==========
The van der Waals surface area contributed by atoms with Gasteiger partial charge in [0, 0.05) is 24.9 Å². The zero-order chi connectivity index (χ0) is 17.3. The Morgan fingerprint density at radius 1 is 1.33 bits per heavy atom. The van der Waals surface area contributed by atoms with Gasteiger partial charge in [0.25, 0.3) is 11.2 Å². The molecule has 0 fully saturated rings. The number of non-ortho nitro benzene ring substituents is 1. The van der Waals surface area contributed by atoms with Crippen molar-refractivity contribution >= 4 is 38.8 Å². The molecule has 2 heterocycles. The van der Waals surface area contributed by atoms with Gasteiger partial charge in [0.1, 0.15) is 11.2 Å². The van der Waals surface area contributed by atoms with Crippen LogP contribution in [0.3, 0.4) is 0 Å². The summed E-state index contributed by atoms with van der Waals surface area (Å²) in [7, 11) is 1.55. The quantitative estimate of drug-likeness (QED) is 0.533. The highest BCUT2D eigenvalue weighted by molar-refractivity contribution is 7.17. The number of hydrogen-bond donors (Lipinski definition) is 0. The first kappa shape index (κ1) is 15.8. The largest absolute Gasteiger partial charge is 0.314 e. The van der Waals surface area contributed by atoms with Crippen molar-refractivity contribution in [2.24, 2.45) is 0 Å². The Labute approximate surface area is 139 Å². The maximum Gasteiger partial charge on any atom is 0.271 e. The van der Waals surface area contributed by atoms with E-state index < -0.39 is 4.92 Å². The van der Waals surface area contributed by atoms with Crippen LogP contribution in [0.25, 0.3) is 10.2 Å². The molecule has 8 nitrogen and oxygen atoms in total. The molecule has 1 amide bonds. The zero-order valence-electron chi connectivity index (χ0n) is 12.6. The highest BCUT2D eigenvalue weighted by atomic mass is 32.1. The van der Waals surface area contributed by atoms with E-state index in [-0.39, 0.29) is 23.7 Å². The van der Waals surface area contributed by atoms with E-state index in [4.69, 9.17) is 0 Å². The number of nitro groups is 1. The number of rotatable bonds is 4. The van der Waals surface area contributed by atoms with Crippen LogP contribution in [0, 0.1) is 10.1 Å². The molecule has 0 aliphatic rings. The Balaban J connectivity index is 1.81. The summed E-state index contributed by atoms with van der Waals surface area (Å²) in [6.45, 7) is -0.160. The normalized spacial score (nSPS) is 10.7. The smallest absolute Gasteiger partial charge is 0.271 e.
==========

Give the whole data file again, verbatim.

The van der Waals surface area contributed by atoms with Gasteiger partial charge in [0, 0.05) is 24.9 Å². The zero-order chi connectivity index (χ0) is 17.3. The Morgan fingerprint density at radius 1 is 1.33 bits per heavy atom. The van der Waals surface area contributed by atoms with Gasteiger partial charge in [0.25, 0.3) is 11.2 Å². The molecule has 0 fully saturated rings. The number of non-ortho nitro benzene ring substituents is 1. The van der Waals surface area contributed by atoms with Crippen molar-refractivity contribution >= 4 is 38.8 Å². The molecule has 2 heterocycles. The van der Waals surface area contributed by atoms with Gasteiger partial charge in [0.1, 0.15) is 11.2 Å². The van der Waals surface area contributed by atoms with Crippen LogP contribution in [0.3, 0.4) is 0 Å². The summed E-state index contributed by atoms with van der Waals surface area (Å²) in [7, 11) is 1.55. The quantitative estimate of drug-likeness (QED) is 0.533. The highest BCUT2D eigenvalue weighted by molar-refractivity contribution is 7.17. The number of hydrogen-bond donors (Lipinski definition) is 0. The first kappa shape index (κ1) is 15.8. The largest absolute Gasteiger partial charge is 0.314 e. The van der Waals surface area contributed by atoms with Crippen molar-refractivity contribution in [2.24, 2.45) is 0 Å². The Labute approximate surface area is 139 Å². The maximum Gasteiger partial charge on any atom is 0.271 e. The van der Waals surface area contributed by atoms with E-state index < -0.39 is 4.92 Å². The van der Waals surface area contributed by atoms with Crippen LogP contribution in [0.25, 0.3) is 10.2 Å². The molecule has 8 nitrogen and oxygen atoms in total. The molecule has 1 amide bonds. The zero-order valence-electron chi connectivity index (χ0n) is 12.6. The highest BCUT2D eigenvalue weighted by atomic mass is 32.1. The van der Waals surface area contributed by atoms with E-state index in [-0.39, 0.29) is 23.7 Å². The van der Waals surface area contributed by atoms with E-state index in [4.69, 9.17) is 0 Å². The number of nitro groups is 1. The number of rotatable bonds is 4. The van der Waals surface area contributed by atoms with Crippen LogP contribution in [0, 0.1) is 10.1 Å². The molecule has 0 aliphatic rings. The Balaban J connectivity index is 1.81. The summed E-state index contributed by atoms with van der Waals surface area (Å²) in [6.45, 7) is -0.160. The normalized spacial score (nSPS) is 10.7. The smallest absolute Gasteiger partial charge is 0.271 e.